NAICU Washington Update

Congress Poised to Make Major Funding Decisions

July 30, 2021

Congress is following its typical July ramp up activity on funding before it leaves for August recess with both chambers taking actions that will affect how federal money is spent for a number of years ahead.  

This week the House passed a 7-bill “mini-bus” appropriations bill, which includes funding for the Department of Education, while members of the Senate finally seem to have agreed to a bipartisan $1 trillion framework for a physical infrastructure bill. 

As proposed in the President Biden’s budget, the House appropriations bill includes a $400 increase for the Pell Grant maximum that is the first of many steps toward the possible doubling of Pell Grant maximum.  The House bill also includes significant increases for the other student aid programs, including Supplemental Educational Opportunity Grants, Federal-Work Study, TRIO, and GEAR UP. The bill also increases funding for Historically Black Colleges and Universities and Minority-Serving Institutions, along with a substantial increase in funding for the National Institutes of Health. 

On the other side of the Capitol, the Senate infrastructure deal includes the addition of $65 billion for broadband expansion, particularly in rural areas. While the details have not been released, funding that is proposed for expansions of broadband for states, towns, and communities could include local colleges. The proposal also includes an expansion of the FCC Low-Income Broadband Benefit program.  This program was created as a response to the pandemic that provides subsidies for internet support to individuals and families receiving means-tested federal assistance, including Pell Grants.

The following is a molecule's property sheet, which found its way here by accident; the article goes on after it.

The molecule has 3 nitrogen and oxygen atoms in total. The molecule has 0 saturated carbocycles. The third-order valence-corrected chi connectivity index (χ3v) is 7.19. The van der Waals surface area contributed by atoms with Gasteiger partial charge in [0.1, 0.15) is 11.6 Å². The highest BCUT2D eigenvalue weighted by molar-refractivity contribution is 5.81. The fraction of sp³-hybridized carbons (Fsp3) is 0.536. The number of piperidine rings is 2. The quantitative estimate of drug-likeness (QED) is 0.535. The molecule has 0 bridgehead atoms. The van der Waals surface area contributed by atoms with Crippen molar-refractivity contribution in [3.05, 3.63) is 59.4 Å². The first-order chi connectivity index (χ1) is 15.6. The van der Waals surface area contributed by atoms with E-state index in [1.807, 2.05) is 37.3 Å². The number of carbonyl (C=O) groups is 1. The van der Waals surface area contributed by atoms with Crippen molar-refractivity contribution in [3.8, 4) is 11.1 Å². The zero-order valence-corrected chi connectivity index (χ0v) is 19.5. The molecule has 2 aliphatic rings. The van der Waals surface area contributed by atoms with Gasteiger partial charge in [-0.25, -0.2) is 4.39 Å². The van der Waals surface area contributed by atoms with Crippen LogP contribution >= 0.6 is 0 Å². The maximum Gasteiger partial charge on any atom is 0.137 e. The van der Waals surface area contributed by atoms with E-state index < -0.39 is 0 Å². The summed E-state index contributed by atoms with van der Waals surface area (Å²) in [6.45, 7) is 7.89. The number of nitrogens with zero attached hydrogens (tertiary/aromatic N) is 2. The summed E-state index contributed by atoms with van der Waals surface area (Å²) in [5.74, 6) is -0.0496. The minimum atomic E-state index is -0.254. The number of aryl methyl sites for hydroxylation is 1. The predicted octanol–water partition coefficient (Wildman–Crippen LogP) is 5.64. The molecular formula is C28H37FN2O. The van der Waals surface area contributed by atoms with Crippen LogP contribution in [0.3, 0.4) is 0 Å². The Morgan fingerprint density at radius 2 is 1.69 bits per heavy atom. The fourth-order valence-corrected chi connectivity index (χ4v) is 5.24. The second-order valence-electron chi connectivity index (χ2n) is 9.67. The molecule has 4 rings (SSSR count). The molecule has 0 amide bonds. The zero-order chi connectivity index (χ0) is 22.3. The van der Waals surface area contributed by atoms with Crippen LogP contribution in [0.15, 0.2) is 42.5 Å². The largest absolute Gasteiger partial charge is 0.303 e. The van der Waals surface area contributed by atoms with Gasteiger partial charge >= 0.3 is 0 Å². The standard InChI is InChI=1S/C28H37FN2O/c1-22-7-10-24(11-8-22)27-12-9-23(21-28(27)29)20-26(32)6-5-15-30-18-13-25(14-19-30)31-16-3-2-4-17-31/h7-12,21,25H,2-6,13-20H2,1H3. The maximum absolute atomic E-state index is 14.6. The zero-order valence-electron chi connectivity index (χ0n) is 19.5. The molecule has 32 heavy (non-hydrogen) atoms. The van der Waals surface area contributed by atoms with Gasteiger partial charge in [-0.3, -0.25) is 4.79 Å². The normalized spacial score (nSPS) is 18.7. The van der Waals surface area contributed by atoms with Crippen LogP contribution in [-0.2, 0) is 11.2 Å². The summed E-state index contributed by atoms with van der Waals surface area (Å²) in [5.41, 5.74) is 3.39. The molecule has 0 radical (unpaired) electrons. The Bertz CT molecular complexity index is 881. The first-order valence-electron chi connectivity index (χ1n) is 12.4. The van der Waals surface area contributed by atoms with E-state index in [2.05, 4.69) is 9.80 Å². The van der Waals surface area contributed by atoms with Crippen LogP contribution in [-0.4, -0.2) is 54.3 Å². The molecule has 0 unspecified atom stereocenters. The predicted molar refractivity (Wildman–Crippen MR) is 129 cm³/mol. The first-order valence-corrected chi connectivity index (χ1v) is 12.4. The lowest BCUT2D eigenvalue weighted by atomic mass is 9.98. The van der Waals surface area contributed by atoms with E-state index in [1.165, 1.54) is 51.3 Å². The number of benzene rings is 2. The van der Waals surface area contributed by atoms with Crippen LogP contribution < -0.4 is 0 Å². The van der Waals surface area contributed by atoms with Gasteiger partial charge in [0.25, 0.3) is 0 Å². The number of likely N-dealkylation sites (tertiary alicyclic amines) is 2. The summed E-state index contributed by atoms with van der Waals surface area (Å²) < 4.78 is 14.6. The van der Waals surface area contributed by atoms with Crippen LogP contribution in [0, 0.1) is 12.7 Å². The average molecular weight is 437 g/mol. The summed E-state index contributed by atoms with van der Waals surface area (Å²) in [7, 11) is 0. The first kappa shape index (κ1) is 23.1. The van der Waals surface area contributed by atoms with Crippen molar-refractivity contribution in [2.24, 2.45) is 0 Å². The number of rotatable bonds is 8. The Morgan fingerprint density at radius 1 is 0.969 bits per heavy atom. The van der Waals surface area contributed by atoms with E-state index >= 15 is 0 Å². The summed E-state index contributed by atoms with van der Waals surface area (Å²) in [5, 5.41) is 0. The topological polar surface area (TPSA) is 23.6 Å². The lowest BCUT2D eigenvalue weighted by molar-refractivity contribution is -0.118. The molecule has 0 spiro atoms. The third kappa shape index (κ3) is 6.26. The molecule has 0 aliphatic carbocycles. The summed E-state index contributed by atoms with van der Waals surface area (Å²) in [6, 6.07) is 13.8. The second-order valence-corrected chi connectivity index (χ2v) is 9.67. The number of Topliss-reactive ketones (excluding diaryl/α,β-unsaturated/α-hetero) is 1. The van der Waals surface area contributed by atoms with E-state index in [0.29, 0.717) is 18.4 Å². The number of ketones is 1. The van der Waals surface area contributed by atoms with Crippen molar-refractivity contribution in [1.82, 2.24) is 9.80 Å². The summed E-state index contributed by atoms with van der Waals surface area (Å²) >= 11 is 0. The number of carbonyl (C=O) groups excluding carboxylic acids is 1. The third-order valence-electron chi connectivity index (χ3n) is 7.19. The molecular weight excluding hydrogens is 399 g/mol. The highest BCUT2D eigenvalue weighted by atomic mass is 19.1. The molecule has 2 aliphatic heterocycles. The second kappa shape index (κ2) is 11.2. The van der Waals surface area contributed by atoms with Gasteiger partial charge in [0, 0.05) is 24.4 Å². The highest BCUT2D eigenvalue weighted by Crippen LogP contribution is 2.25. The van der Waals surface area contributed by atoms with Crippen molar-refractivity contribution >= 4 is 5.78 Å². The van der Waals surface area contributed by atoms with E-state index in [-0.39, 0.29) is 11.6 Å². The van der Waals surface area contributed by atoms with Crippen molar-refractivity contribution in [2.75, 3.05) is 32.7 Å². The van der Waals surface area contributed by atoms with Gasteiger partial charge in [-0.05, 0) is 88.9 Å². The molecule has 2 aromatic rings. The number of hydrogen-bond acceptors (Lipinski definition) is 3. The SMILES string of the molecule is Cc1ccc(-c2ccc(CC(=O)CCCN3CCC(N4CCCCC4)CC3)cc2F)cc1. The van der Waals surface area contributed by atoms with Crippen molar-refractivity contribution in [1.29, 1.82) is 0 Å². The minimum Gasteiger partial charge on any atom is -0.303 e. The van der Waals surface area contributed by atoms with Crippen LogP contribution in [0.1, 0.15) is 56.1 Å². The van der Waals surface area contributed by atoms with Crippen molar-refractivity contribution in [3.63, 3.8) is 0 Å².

The Senate has taken a vote to start considering the legislation, but has not finished writing the bill. Nailing down the agreement on the physical infrastructure bill unlocks the ability for the Senate to look at additional spending on “social infrastructure” as well, possibly through use of the reconciliation process. Both Republicans and Democrats said they would not support an additional $3.5 trillion for health, education, child care and other needs without first settling on the framework for roads, bridges, trains, transit, and broadband. 

Senate Budget Committee Chairman Bernie Sanders (I-VT) said he hopes to have a budget resolution ready for Senate consideration as early as next week, which the House could also pass quickly.  The budget resolution sets spending and revenue targets and can provide reconciliation instructions to authorizing committees to enact specific legislation. The reconciliation process has become a partisan mechanism to pass legislation, regardless of which party is in charge, because special Senate rules limit debate (no filibuster) on reconciliation bills which require only a simple majority for passage. 

Democrats may use the reconciliation process to enact proposals from Biden’s American Families Plan, including a pathway to doubling Pell, HBCU and MSI support, free community college, college completion, and other education programs. 

With a FY 2022 budget resolution set to be determined in early August, the committees would return after the summer break to write legislation to enact the proposals. With no elections this November, Congress has until Christmas to finish its work. 

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